Reading& writing about poetry
Tone Terms Attitudes of rationality – explanatory, instructive, indifferent, puzzled, curious, wishful, pensive, thoughtful, pre-occupied, deliberate, candid, thoughtless, innocent, frank, sincere, questioning, uncertain, doubting, incredulous, critical
List of Feelings
Pattern and Variation: Aural Summary: A brief exploration of the various aspects of sound that can be utilized when making a poem. The crafting of the aural aspects of a poem is what we may call "ear training." Thus, the crafting of the visual aspects is what we'd call "eye training."
Introduction Once somewhat ignored in scholarly circles, close reading of poetry is making something of a comeback. By learning how to close read a poem you can significantly increase both your understanding and enjoyment of the poem. You may also increase your ability to write convincingly about the poem. The following exercise uses one of William Shakespeare’s sonnets (#116) as an example. Poetry: Close Reading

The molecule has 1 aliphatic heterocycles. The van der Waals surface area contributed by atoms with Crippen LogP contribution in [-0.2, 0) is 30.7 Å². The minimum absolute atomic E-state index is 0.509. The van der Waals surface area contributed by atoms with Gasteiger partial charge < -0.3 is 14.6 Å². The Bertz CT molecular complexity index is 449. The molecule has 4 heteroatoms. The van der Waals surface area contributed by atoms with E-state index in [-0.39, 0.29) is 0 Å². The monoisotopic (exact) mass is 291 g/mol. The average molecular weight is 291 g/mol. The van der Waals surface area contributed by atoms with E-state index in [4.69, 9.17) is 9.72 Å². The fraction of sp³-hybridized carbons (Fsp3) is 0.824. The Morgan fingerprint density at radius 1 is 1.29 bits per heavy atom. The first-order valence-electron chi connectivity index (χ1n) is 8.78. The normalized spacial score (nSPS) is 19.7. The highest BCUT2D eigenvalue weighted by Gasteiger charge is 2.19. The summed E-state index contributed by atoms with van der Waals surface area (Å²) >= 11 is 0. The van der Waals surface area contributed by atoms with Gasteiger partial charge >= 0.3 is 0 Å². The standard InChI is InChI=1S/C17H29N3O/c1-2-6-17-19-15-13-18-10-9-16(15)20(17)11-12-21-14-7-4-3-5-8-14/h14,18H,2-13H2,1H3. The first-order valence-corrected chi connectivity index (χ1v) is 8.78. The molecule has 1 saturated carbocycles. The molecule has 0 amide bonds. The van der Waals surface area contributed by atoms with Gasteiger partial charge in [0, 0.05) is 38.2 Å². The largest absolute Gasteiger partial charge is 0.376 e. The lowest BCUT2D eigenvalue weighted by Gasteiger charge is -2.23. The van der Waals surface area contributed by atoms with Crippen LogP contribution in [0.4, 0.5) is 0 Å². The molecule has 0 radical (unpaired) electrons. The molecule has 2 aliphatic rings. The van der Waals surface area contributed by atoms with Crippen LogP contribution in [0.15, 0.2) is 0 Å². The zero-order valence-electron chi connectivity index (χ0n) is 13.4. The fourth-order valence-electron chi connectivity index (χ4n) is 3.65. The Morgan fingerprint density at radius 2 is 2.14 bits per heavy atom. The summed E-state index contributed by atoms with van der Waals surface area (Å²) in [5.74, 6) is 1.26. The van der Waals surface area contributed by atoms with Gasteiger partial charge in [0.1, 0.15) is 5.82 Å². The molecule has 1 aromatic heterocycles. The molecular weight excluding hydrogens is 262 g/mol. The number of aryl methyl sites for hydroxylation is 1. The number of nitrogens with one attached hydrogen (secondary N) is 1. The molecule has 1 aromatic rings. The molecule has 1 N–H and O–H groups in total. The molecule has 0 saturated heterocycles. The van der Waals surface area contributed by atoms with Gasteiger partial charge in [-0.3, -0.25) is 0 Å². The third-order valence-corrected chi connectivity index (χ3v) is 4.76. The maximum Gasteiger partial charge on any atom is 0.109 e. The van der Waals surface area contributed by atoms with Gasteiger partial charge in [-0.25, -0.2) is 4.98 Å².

Summary: This section covers images as they appear in poetry and covers related terminology, definitions and origins of images, uses of images, and several exercises. Contributors:Purdue OWLLast Edited: 2010-04-21 08:28:17 Image in Poetry
Explicating a Poem and Symbolism
Writing About Poetry Summary: This section covers the basics of how to write about poetry. Including why it is done, what you should know, and what you can write about.